Charting a safe course through a highly uncertain environment

An autonomous spacecraft exploring the distant reaches of the Universe descends through the atmosphere of a remote exoplanet. The vehicle, and the researchers who programmed it, don’t know much about this environment.

With so much uncertainty, how can the spacecraft plot a trajectory that ensures it won’t be crushed by any moving obstacle or blown off course by sudden, gale-force winds?

MIT researchers have developed a technique that will allow this spacecraft to land safely. Their approach can enable an autonomous vehicle to plot a demonstrably safe trajectory in highly uncertain situations where there are multiple uncertainties regarding the environmental conditions and objects with which the vehicle could collide.

The technique can help a vehicle find a safe course around obstacles that move in random ways and change shape over time. It calculates a safe trajectory to a specific area even when the vehicle’s starting point is not exactly known and when it is unclear exactly how the vehicle will move due to environmental disturbances such as wind, ocean currents or rough terrain.

This is the first technique to address the problem of trajectory planning with many concurrent uncertainties and complex security constraints, said co-lead author Weiqiao Han, a graduate student in the Department of Electrical Engineering and Computer Science and the Computer Science and Artificial Intelligence Laboratory (CSAIL).

“Future robotic space missions need risk-aware autonomy to explore remote and extreme worlds for which only highly uncertain prior knowledge exists. To achieve this, trajectory planning algorithms must reason about uncertainties and deal with complex uncertain models and safety constraints,” adds co-lead author Ashkan Jasour. , a former CSAIL researcher who now works on robotic systems at NASA Jet Propulsion Laboratory.

In addition to Han and Jasour on the paper is senior author Brian Williams, aerospace professor and member of CSAIL. The research will be presented at the IEEE International Conference on Robotics and Automation and has been nominated for the Outstanding Paper Award.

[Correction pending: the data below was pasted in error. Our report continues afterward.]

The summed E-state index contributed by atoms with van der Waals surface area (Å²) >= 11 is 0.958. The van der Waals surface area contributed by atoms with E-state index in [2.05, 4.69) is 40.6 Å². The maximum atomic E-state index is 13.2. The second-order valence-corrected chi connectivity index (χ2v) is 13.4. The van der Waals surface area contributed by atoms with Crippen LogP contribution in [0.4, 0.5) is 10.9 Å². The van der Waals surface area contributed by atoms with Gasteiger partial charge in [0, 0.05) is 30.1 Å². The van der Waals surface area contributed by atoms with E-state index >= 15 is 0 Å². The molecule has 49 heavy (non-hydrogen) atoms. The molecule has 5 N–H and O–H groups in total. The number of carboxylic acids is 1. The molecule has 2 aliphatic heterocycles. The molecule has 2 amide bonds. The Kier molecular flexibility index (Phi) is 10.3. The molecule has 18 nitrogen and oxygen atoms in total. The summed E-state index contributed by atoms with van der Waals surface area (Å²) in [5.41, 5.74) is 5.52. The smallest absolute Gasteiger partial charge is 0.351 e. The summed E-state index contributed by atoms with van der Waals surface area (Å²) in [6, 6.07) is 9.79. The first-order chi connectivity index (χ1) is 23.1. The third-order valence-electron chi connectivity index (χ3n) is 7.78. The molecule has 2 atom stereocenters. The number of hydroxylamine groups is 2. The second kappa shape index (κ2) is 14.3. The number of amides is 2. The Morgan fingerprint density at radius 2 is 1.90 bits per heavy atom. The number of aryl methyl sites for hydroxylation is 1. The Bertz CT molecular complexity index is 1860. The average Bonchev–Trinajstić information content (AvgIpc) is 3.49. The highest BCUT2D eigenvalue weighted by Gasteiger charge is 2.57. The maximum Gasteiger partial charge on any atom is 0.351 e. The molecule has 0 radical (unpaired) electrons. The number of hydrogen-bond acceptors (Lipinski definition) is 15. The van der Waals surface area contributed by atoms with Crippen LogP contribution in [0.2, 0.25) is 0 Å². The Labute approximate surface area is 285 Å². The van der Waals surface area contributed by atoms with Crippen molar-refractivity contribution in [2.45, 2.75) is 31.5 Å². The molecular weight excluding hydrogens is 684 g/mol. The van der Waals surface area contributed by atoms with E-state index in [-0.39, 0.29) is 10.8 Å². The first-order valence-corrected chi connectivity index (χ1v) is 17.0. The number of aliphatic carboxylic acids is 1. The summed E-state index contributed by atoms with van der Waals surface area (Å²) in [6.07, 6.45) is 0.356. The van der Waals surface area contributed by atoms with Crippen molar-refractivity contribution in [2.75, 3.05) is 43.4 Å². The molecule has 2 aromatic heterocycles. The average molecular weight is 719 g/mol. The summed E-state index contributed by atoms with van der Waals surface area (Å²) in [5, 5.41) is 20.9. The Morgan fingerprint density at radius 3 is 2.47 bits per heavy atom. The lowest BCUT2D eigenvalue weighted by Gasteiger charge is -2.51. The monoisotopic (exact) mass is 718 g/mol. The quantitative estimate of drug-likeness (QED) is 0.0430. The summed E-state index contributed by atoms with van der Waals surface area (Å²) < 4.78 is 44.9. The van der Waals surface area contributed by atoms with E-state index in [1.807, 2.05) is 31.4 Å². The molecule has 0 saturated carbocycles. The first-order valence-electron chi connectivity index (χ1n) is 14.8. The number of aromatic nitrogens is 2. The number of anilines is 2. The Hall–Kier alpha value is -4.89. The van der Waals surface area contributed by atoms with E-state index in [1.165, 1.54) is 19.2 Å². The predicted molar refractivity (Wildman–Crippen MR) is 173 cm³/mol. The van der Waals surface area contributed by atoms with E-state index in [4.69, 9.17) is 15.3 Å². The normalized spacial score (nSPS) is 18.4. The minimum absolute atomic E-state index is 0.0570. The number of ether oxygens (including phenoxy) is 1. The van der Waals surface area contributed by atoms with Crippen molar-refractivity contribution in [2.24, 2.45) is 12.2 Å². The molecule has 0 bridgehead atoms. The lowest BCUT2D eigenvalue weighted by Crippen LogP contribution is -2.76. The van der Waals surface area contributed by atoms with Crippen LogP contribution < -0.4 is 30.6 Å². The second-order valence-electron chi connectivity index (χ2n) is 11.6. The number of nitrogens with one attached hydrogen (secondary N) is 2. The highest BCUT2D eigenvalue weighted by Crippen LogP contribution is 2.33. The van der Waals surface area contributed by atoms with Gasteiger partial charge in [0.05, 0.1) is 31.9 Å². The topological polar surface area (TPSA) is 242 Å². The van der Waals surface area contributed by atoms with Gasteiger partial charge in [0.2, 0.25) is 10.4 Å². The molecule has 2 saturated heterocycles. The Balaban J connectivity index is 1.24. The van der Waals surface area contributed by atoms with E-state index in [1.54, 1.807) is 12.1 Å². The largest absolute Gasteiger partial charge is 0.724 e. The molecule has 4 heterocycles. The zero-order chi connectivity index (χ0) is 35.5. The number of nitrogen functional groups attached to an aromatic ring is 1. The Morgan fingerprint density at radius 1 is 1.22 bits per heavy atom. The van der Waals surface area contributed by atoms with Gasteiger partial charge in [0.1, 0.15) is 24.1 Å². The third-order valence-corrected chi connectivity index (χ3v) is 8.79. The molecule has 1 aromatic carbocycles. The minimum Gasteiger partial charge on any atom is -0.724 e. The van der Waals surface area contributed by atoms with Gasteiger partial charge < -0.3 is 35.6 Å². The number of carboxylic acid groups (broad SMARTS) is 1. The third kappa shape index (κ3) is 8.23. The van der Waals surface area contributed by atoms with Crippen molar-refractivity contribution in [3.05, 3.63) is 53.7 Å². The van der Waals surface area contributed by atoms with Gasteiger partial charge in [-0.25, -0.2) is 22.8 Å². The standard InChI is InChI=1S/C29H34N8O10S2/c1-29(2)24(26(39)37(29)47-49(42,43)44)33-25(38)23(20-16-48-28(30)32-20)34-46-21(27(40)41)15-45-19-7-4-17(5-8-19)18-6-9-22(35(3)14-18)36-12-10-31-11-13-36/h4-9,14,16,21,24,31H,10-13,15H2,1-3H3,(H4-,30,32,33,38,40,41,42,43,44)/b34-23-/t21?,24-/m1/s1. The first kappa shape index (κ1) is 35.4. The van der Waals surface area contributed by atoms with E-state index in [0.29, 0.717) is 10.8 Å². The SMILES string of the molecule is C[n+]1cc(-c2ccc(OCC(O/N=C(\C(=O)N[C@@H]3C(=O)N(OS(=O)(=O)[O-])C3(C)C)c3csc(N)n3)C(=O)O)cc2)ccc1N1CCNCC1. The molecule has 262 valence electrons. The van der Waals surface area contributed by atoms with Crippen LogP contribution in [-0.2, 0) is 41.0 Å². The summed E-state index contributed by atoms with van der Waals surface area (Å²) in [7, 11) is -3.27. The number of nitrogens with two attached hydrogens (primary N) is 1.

Avoid assumptions

Because this trajectory planning problem is so complex, other methods of finding a safe way forward make assumptions about the vehicle, obstacles and the environment. These methods are too simplistic to apply in most real-world situations, so they can’t guarantee that their trajectories are safe in the presence of complex uncertain security constraints, Jasour says.

“This uncertainty could be due to the randomness of nature or even the inaccuracy in the autonomous vehicle’s perception system,” Han added.

Instead of guessing the exact environmental conditions and locations of obstacles, the algorithm developed reasons about the likelihood of observing different environmental conditions and obstacles in different locations. It would make these calculations using a map or images of the environment from the robot’s observation system.

Using this approach, their algorithms formulate trajectory planning as a probabilistic optimization problem. This is a mathematical programming framework that allows the robot to achieve planning goals, such as maximizing speed or minimizing fuel consumption, while taking into account safety constraints, such as avoiding obstacles. The probabilistic algorithms they developed reason about risk, which is the likelihood of not meeting those security constraints and planning goals, Jasour says.

But because the problem involves several uncertain models and constraints, from the location and shape of each obstacle to the starting location and behavior of the robot, this probabilistic optimization is too complex to solve with standard methods. The researchers used higher-order statistics of probability distributions of the uncertainties to convert that probabilistic optimization into a more straightforward, simpler deterministic optimization problem that can be efficiently solved with existing out-of-the-box solvers.

“Our challenge was how to reduce the size of the optimization and consider more practical constraints to make it work. It took a lot of effort to go from good theory to good application,” says Jasour.

The optimization solver generates a risk-based trajectory, which means that if the robot follows the path, the probability that it will collide with an obstacle does not exceed a certain threshold, such as 1 percent. From this, they obtain a series of control inputs that can safely steer the vehicle to its target area.

Mapping courses

They evaluated the technique using several simulated navigation scenarios. In one model, they modeled an underwater vehicle that charts a course from an uncertain position, around some odd-shaped obstacles, to a target area. It was able to reach the target safely at least 99 percent of the time. They also used it to map out a safe trajectory for an air vehicle that avoided various flying 3D objects that have uncertain sizes and positions and could move over time, while in the presence of strong winds their movement could be reduced. was affected. With the help of their system, the aircraft most likely reached its target area.

Depending on the complexity of the environment, the algorithms took a few seconds to a few minutes to develop a secure trajectory.

The researchers are now working on more efficient processes that would significantly reduce runtime, bringing them closer to real-time scheduling scenarios, Jasour says.

Han is also developing feedback controllers to apply to the system, which would help the vehicle stay closer to its planned trajectory, even if it sometimes deviates from the optimal course. He is also working on a hardware implementation with which the researchers can demonstrate their technique in a real robot.

This research was supported in part by Boeing.

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